Institution needs solutions to continue in full operation. In the photo, the sculpture "Inmensa", by Cildo Meireles. (photo: Tiberius France)

In a very difficult year in the visual arts scene, marked by censorship and idiotic protests, 2017 ended with bad news: the fall of patron Bernardo Paz, creating uncertainty in the future of Inhotim.

The news does not really deserve to be considered a surprise in the history of Brazilian art, since all the important initiatives that originated in the private sector did not sustain themselves peacefully after the death, fall or bankruptcy of their creator.

This was the case with the São Paulo Museum of Art, Masp, created by Assis Chateaubriand, and the São Paulo Museum of Modern Art and the São Paulo Biennial, both created by the desire of Ciccillo Matarazzo, to cite two cases from São Paulo. All these institutions have gone through and are going through periods of financial or ethical turmoil, without a structure that guarantees them a permanent life.

At the root of these crises lies the same difficulty now faced by Inhotim: a portrait of its creator, Bernardo Paz, how will it be possible to guarantee continuity to such a personal project?

Installation Narcissus garden, Yayoi Kusama
Installation Narcissus garden, Yayoi Kusama, 1966. (photo:

The businessman's commitment to the place seemed unequivocal. Inhotim was inaugurated in 2004, with a bang, with chartered planes to take the 700 guests to the space where guides, dressed as if they were in Jurassic Park, served sparkling wine in abundance. At first, the park was criticized for exhibiting artists seen in any international collection and unrelated to the place. Gradually, Paz changed the meaning of the place, focusing on Brazilian production, reinforcing the ties between art and nature, inviting artists to create works in dialogue with the exuberance of the context.

The inauguration of Claudia Andujar's pavilion two years ago can be seen as the culmination of this process. There is no artist who better expresses the relationship between the environment and art than she and her pavilion, not only deserved but necessary, in the face of the massacre that the Indians continue to suffer in Brazil.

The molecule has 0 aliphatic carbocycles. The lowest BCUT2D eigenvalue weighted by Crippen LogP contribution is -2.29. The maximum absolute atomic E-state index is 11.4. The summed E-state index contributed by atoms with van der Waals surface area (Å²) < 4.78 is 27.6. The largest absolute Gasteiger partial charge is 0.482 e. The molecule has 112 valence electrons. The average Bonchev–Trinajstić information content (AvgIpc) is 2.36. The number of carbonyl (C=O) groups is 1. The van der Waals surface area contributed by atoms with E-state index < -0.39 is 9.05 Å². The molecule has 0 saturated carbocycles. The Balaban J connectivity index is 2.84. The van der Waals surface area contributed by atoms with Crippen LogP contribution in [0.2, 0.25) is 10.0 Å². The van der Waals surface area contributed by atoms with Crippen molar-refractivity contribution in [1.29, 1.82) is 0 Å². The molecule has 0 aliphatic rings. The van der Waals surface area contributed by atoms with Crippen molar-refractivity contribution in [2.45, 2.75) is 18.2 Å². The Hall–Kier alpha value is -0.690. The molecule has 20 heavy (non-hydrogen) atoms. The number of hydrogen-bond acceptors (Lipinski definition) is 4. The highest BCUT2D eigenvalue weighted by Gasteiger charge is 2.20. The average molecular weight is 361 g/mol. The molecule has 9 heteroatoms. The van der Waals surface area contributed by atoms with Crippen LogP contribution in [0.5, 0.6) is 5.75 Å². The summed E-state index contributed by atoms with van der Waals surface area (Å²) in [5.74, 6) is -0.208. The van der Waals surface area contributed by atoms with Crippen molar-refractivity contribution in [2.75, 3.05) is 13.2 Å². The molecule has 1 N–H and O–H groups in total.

However, like the patrons who left the scene and left the institutions adrift, the absence of Paz will be felt in the short term. After all, a resident of the park, a permanent fixture at lunch at the Tambaqui restaurant, he guaranteed a quality standard that will hardly be maintained.

Inhotim is already an Oscip, a civil organization of public interest, but without a patron worthy of Paz, the park's development will hardly be guaranteed. The fragility of the Museums of Modern Art, both in Rio de Janeiro and São Paulo, the irregular trajectory of Masp and the constant crises of the Bienal indicate that leaving the best space for contemporary art in Brazil in the hands of the private sector is foolhardy.

In the city of São Paulo, it is undeniable, the institution with the most solid trajectory and consistency is the Pinacoteca do Estado, despite its recent semi-privatization, being transformed into SO (social organization). The Pinacoteca, in its more than one hundred years, had important directors such as Aracy Amaral, Fabio Magalhães, Emanoel Araújo, Marcelo Araújo and Ivo Mesquita, having a policy of acquiring collections and exhibitions without paradigms. The Pinacoteca hosted an important debate on constructive art when Amaral was director, opened up to performances during Magalhães' administration, conquered a massive audience with Emanoel on the occasion of Rodin's exhibition and so on. Now, with the German Jochen Volz at the forefront, it opens a new, more international phase, which was necessary.

The Lygia Pape Gallery
The Lygia Pape Gallery, installed in Inhotim. (photo:

However, it is undeniable that what Inhotim became the great reference of Brazilian art in the country, with artists that are not properly seen in the rest of the circuit, such as Cildo Meireles, Hélio Oiticica, Lygia Pape, Miguel Rio Branco, Tunga, Adriana Varejão and Andujar, to name those with permanent pavilions.

And this permanence does not deserve to be rooted in the patrimonialist vision of the Brazilian elite, which always mixes private and public with ulterior motives.

Until now, Inhotim's management has sought to maintain the sponsorships already achieved, but art institutions such as Inhotim, in order to survive with dignity, need the support of consistent government policies.

In this sense, it seems astonishing that the Brazilian Institute of Museums (Ibram) has not had some kind of visible action to make the maintenance of Inhotim viable. Both he and the government of Minas Gerais need to enter this debate decisively, or the opening of the site, with the guides dressed as in a prehistoric park, will only have been the harbinger of a disastrous end.


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